Just in time for Nutcracker season (and the cold weather that has us layering on our coziest warmups), fitness brand Athleta teamed up with San Francisco Ballet for their first Athleta Dance collection. Available beginning November 27, the capsule collection will include designs in women's and girl's sizes inspired by and created in collaboration with the dancers of SFB.
Of course, this isn't the first time a major athletic wear brand has teamed up with professional ballerinas. Under Armour has now launched two collections with American Ballet Theatre principal Misty Copeland, and most recently, Royal Ballet principal Francesca Hayward created limited-edition designs with Lululemon.
SFB's Miranda Silveira in the Athleta Dance En Pointe leotard, $79, available in black.
Sara Mearns and Joshua Bergasse said "I do" in a beachside ceremony on November 3. Photo by Perry Vaile Photography, courtesy of Brides.
If you follow New York City Ballet principal Sara Mearns on Instagram, you'll have noticed that for the past several months, her feed has included wedding prep pics in addition to her usual performance posts and cross-training clips. This past weekend, the big day finally arrived, and Mearns married Broadway and television choreographer Joshua Bergassein a dreamy beach ceremony in North Carolina.
And if you were hoping Mearns' wedding day would include a bit of ballet, she didn't disappoint. Not only were some familiar NYCB faces in the bridal party and at the reception, but Mearns made sure to include a nod or two to her career. Luckily, Mearns also spent the day with Brides magazine, letting them in on the ceremony and the reception to exclusively capture all of the best moments.
Sergei Polunin and Misty Copeland lead a corps of 18 dancers in choreography by Liam Scarlett. Photo courtesy Walt Disney Studios Motion Pictures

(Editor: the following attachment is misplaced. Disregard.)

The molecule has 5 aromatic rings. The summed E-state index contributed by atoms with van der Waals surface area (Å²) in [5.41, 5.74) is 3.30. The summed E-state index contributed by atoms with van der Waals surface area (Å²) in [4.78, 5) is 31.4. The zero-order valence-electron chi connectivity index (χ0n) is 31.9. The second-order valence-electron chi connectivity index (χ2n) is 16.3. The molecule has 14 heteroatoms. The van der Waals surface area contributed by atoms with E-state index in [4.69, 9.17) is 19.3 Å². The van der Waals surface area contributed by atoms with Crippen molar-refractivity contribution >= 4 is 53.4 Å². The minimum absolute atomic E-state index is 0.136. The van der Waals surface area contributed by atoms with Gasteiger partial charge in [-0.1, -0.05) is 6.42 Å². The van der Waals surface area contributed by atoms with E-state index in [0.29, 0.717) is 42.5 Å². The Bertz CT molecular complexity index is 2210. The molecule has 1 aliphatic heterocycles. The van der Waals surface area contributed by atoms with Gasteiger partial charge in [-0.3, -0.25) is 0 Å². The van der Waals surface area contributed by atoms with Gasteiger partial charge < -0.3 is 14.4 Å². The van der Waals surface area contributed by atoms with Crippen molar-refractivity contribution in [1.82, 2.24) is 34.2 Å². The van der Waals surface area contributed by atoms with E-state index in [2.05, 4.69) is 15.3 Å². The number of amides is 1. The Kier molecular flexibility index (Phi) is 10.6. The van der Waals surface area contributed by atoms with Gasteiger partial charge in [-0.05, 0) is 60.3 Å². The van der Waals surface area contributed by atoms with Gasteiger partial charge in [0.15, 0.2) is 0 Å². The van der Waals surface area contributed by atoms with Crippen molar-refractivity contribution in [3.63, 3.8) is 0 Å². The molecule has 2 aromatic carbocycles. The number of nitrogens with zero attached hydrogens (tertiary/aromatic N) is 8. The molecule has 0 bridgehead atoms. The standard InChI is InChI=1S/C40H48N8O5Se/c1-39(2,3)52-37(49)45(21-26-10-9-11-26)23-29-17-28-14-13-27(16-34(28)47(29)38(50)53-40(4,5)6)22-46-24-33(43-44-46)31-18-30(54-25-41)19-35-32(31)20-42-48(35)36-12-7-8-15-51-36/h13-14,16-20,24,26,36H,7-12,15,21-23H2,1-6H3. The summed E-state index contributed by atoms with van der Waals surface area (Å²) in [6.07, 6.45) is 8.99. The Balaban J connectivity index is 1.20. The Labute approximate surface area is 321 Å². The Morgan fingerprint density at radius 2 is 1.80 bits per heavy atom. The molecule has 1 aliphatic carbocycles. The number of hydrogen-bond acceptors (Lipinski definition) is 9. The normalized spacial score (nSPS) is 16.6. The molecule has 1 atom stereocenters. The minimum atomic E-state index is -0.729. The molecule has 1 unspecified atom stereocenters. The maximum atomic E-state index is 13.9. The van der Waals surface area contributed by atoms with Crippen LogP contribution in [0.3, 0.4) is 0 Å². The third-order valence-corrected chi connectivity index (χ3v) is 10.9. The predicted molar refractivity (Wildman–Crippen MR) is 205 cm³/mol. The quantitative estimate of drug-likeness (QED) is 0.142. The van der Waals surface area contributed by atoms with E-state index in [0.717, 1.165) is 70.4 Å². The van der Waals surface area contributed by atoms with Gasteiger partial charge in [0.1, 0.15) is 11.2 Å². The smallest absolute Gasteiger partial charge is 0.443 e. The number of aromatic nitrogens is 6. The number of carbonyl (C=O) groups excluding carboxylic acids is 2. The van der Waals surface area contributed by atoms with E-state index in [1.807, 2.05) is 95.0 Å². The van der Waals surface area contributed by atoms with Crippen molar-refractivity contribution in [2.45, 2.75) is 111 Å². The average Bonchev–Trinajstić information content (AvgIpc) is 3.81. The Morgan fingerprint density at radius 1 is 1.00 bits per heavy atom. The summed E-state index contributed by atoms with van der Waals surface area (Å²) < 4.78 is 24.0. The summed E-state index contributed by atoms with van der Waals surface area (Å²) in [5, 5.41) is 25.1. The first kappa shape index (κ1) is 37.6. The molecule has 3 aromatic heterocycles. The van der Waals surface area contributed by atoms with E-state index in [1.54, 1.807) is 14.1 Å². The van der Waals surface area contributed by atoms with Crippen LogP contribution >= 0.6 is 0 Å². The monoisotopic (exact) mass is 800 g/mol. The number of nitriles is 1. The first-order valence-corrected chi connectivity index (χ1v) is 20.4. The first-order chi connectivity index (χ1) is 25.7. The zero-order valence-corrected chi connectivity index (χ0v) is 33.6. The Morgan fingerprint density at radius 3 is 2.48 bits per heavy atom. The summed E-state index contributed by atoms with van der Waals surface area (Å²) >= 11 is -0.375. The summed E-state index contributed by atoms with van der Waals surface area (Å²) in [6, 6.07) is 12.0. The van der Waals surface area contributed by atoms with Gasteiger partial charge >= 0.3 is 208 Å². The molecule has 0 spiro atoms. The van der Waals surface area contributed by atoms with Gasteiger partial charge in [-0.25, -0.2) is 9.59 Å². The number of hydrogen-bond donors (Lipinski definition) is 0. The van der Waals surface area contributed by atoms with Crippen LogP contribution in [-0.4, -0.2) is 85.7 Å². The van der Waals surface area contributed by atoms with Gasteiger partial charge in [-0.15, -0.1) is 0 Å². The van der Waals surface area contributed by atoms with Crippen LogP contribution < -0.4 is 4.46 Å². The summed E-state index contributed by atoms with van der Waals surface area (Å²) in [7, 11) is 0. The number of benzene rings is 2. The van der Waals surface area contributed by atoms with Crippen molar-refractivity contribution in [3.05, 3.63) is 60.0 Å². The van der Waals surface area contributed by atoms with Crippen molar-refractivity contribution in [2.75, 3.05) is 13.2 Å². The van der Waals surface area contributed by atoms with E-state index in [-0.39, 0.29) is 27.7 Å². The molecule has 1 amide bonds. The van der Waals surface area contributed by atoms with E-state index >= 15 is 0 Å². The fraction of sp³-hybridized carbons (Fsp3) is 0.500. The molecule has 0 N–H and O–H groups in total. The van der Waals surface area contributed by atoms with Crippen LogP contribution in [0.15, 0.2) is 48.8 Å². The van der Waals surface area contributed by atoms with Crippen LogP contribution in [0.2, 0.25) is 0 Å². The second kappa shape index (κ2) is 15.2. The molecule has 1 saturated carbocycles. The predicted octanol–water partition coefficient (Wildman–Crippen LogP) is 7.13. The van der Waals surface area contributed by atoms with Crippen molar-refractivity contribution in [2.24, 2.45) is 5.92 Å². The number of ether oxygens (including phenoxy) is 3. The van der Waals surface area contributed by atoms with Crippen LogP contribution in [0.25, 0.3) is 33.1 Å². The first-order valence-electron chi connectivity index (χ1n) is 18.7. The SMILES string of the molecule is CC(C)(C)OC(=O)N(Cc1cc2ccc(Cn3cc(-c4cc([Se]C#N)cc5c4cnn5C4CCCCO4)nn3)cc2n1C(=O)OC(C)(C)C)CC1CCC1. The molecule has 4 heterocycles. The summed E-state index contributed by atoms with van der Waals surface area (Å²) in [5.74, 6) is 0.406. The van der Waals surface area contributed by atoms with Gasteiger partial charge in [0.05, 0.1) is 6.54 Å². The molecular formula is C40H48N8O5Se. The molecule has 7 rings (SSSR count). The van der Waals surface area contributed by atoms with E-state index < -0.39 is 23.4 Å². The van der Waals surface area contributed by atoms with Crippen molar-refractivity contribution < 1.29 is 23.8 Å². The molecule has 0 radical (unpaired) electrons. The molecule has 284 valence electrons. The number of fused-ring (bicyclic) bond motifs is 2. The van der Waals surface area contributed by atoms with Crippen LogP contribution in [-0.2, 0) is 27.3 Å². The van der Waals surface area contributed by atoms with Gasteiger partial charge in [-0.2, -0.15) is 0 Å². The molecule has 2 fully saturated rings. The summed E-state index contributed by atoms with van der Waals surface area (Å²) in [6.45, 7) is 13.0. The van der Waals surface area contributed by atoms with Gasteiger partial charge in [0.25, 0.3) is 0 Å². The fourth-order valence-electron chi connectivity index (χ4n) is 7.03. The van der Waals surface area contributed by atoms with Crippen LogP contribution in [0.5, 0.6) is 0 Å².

The wait for Disney's reimagining of The Nutcracker is over. Although The Nutcracker and The Four Realms is not a full-length ballet, woven into the plot is a five-minute performance by megastars Misty Copeland and Sergei Polunin alongside 18 supporting dancers, with a CGI Mouse King moved by jookin sensation Lil Buck (aka Charles Riley). Royal Ballet artist in residence Liam Scarlett led the film's choreography in his first major motion picture experience. "It was a call I didn't expect to get," says Scarlett. "I really am the biggest Disney fan, so I couldn't believe it!"
Mackenzie Foy as Clara and Keira Knightly as Sugar Plum star in this new Nutcracker spin-off. Photo by Laurie Sparham, Courtesy Disney Enterprises, Inc.
If there's one thing that dancers know well, it's The Nutcracker. From the minutiae of the plot to the choreography to Tchaikovsky's timeless score, we've got it down.
Disney's new holiday film, The Nutcracker and The Four Realms, released in theaters November 2, is not a retelling of the ballet's story, and it's not a dance movie. Nevertheless, we think there's plenty in it for bunheads to love (like Misty Copeland). Don't believe us? First, watch this featurette featuring Copeland, and then read on for four reasons why you might want to take a break from your Nut rehearsals to head to the movies.
Disney's The Nutcracker and The Four Realms - "On Set with Misty Copeland" Featurette